I am sure most of you have been keeping an eye on the Haiti situation. Up until recently, there was not much to report. The protests and demonstrations had been about par for similar uprisings in the past. However, in my past few conversations with Franceli he shared that the demonstrations are getting more intense and violent and are now moving to areas of the city much closer to him and his family.
Thankfully the Lavi Project medical team traveled safely home just one week before the major demonstrations broke out. We do not have any plans to send teams back to Haiti until the civil unrest is resolved.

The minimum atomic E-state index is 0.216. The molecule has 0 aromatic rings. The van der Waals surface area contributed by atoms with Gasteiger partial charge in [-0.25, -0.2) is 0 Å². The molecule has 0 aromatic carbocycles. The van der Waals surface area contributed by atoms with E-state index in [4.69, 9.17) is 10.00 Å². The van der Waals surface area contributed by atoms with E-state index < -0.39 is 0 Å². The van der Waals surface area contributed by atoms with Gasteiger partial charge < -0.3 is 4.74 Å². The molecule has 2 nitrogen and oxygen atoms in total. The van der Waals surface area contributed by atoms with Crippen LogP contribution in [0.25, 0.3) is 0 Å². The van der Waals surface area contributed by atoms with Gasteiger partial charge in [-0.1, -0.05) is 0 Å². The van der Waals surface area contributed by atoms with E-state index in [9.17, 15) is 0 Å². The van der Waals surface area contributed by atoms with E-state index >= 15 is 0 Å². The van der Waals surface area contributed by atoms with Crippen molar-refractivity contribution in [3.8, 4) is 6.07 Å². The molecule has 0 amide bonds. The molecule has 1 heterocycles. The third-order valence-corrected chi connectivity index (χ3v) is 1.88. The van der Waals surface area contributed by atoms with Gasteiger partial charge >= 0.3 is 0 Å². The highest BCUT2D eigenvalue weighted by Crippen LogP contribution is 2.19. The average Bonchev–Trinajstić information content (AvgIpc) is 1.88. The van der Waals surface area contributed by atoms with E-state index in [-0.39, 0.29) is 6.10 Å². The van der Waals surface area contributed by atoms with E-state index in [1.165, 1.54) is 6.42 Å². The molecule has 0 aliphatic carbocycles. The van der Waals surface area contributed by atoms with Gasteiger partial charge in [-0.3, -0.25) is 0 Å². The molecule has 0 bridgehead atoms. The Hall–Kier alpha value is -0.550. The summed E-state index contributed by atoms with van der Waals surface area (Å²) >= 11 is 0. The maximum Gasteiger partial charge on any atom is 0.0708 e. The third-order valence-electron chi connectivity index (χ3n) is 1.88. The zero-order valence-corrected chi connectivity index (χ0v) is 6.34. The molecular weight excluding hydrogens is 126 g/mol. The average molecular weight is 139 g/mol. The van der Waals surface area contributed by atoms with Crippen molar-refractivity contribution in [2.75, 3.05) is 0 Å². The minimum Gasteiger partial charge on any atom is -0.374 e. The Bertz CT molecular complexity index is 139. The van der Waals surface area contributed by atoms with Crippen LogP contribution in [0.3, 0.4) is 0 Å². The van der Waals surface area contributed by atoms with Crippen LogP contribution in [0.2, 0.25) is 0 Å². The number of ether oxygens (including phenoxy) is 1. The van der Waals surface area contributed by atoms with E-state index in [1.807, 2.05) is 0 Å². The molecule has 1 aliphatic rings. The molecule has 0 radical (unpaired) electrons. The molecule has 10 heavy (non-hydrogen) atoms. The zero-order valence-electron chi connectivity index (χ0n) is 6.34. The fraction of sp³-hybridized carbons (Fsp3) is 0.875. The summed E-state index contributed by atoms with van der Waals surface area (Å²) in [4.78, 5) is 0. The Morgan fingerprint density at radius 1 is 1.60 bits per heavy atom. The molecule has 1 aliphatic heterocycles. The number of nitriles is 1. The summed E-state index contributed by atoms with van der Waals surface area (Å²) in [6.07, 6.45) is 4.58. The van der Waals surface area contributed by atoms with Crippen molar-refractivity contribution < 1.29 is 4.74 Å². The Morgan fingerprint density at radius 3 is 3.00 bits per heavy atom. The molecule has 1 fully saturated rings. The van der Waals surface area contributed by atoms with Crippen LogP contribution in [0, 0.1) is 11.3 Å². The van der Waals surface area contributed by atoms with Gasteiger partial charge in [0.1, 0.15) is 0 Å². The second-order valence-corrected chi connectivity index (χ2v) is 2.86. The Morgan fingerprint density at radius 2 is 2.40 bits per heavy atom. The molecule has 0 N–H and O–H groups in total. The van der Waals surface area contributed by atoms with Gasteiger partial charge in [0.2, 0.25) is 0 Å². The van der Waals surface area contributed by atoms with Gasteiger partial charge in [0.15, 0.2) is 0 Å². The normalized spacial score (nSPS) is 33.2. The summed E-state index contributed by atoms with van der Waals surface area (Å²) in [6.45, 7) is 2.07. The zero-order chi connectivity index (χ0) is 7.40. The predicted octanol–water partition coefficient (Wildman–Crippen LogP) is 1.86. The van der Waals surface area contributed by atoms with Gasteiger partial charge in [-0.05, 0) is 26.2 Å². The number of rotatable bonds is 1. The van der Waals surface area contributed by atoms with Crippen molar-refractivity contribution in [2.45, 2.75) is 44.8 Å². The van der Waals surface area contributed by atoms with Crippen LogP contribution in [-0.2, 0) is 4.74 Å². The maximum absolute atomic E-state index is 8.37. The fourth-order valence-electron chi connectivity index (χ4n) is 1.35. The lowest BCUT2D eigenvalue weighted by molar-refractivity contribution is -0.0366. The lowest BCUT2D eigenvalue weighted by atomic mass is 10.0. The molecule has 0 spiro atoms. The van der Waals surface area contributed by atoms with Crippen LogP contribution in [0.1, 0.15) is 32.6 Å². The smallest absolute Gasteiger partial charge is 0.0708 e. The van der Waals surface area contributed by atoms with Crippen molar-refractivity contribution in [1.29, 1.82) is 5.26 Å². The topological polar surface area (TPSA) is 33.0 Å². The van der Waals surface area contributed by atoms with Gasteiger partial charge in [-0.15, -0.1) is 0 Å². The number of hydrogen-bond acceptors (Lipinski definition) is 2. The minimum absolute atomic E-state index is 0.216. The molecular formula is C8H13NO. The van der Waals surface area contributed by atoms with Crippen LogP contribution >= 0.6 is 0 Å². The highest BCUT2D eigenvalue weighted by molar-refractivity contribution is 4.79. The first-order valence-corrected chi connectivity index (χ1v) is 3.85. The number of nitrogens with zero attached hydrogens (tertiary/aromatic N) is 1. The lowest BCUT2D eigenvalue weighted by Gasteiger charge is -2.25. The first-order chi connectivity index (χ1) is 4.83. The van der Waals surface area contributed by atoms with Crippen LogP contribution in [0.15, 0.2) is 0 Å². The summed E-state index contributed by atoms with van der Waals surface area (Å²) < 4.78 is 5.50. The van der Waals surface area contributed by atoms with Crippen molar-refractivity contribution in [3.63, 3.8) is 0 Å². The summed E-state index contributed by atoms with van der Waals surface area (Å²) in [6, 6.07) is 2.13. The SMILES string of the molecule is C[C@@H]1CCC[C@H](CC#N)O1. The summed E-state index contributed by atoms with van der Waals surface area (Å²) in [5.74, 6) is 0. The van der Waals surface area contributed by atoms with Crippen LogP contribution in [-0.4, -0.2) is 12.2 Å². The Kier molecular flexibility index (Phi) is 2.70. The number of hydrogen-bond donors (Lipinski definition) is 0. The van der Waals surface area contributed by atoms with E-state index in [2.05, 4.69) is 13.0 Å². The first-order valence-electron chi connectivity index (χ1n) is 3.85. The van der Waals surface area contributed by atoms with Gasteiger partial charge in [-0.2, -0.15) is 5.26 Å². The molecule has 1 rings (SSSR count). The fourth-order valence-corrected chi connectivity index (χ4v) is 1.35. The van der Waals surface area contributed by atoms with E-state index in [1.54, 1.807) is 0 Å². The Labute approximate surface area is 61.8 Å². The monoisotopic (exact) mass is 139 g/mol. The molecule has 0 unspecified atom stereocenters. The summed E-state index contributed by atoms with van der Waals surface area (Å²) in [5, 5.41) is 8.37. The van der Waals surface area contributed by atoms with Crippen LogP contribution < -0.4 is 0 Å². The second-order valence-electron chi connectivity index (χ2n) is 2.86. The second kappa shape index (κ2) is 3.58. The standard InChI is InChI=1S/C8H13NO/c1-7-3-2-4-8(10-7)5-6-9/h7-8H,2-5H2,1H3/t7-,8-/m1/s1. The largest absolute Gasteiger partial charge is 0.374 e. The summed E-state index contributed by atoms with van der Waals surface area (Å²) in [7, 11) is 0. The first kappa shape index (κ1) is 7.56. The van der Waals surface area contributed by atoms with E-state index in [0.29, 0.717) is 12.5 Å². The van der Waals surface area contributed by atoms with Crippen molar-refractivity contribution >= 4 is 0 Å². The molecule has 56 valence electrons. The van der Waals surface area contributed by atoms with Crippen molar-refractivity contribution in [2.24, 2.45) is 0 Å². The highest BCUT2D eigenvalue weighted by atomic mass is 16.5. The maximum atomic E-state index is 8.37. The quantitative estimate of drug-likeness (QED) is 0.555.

The very oversimplified version of the current situation is that the people of Haiti have been repressed, oppressed, marginalized, brutalized, and subjected to the most corrupt government in the Western Hemisphere and they are letting their voices be heard.
Thousands of protesters have taken to the streets in the capital, Port-au-Prince, demanding the resignation of President Jovenel Moise, who has been blamed for the country's economic woes after pledging to the people he would put an end to corruption and poverty if he was elected. Since his election nothing has changed, and in many ways, has gotten much worse. The cost of everything: food, water, gas and taxes, as well as many other staples, has in many cases tripled and quadrupled under Moise's rule.